Provide an insight into the contacts between Christian Europe and the Ottoman Empire during the 17th and 18th centuries. The war encounters are given, but the relationships were more complex than that.
The relationship between the Ottoman empire and the European Christians between the 14th and 17th centuries was a strained one (Atlas of the World's Religions, 2nd ed).
It is argued that the Ottomans were placed strategically and that made it easier for them to wage war on the European Christians. This position attracted the Muslims who were determined to fight holy war against Christians to the Christian Byzantine Empire.
During the 17th century, the decline of the Ottoman empire began owing to defeats in wars due to differences from within (Atlas of the World'sReligions, 2nd ed). Most of the empire's territories spread out to other continents including Europe became autonomous, started governing themselves and later became completely independent.
During the 18th century, Europe started to apply pressure and increased influence on Ottomans following their fall (Atlas of World's Religions, 2nd ed). They did this on behalf of the many Christians who were subjects of the harsh empire rule and who were persecuted during the reign.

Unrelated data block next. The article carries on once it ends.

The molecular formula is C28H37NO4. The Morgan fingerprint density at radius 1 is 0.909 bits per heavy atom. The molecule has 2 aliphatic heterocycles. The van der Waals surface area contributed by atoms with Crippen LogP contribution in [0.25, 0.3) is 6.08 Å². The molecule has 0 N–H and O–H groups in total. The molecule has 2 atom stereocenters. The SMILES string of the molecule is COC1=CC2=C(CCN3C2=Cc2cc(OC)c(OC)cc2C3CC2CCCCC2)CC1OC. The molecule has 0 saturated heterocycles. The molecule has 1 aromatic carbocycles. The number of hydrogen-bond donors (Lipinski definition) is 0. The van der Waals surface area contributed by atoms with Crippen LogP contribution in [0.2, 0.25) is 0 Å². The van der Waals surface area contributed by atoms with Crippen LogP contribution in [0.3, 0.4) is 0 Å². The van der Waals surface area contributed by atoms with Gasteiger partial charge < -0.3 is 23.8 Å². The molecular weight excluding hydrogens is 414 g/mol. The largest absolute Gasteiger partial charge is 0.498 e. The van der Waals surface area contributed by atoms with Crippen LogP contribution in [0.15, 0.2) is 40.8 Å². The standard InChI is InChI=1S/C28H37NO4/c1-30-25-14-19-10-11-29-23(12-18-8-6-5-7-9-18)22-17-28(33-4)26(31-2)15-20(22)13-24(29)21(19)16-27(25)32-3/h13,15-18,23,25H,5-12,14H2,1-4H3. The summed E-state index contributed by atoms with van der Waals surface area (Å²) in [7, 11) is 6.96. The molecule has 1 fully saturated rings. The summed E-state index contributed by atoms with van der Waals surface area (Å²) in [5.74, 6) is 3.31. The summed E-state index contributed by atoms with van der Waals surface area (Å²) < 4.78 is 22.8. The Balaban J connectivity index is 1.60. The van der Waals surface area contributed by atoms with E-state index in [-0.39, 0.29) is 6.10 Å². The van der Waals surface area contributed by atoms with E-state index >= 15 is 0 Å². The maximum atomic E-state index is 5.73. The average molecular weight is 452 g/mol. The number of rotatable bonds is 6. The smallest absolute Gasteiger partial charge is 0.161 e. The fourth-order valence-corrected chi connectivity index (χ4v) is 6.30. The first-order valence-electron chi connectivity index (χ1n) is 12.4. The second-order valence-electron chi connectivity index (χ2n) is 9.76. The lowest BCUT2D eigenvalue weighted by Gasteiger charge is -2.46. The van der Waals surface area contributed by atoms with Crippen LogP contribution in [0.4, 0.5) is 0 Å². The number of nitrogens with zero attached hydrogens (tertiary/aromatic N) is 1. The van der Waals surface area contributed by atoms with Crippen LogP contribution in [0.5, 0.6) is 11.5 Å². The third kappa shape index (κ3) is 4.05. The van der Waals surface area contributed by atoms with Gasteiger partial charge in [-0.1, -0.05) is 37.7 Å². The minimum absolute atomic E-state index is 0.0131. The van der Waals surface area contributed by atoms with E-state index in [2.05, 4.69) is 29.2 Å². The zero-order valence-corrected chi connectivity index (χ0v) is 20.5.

In the same century, some ambassadors from Ottoman went to Europe to deliberate and sign treaties (Britannica, 2021). Businessmen and other travellers from Europe entered the empire.
As it can be seen, before the 17th century, the empire persecuted the European Christians, but after its fall and in the 18th century, the relations between the declined empire and Europe improved.
1."Christianity and the Ottoman Empire." In Atlas of the World’s Religions, Second Edition. Ed. Ninian Smart, Frederick Denny. Oxford Islamic Studies Online. Accessed 17-May-2021. <http://www.oxfordislamicstudies.com/article/opr/t253/e2>.
2. "Ottoman Empire." Encyclopaedia Britannica, Inc. (2021). Accessed 17-May-2021.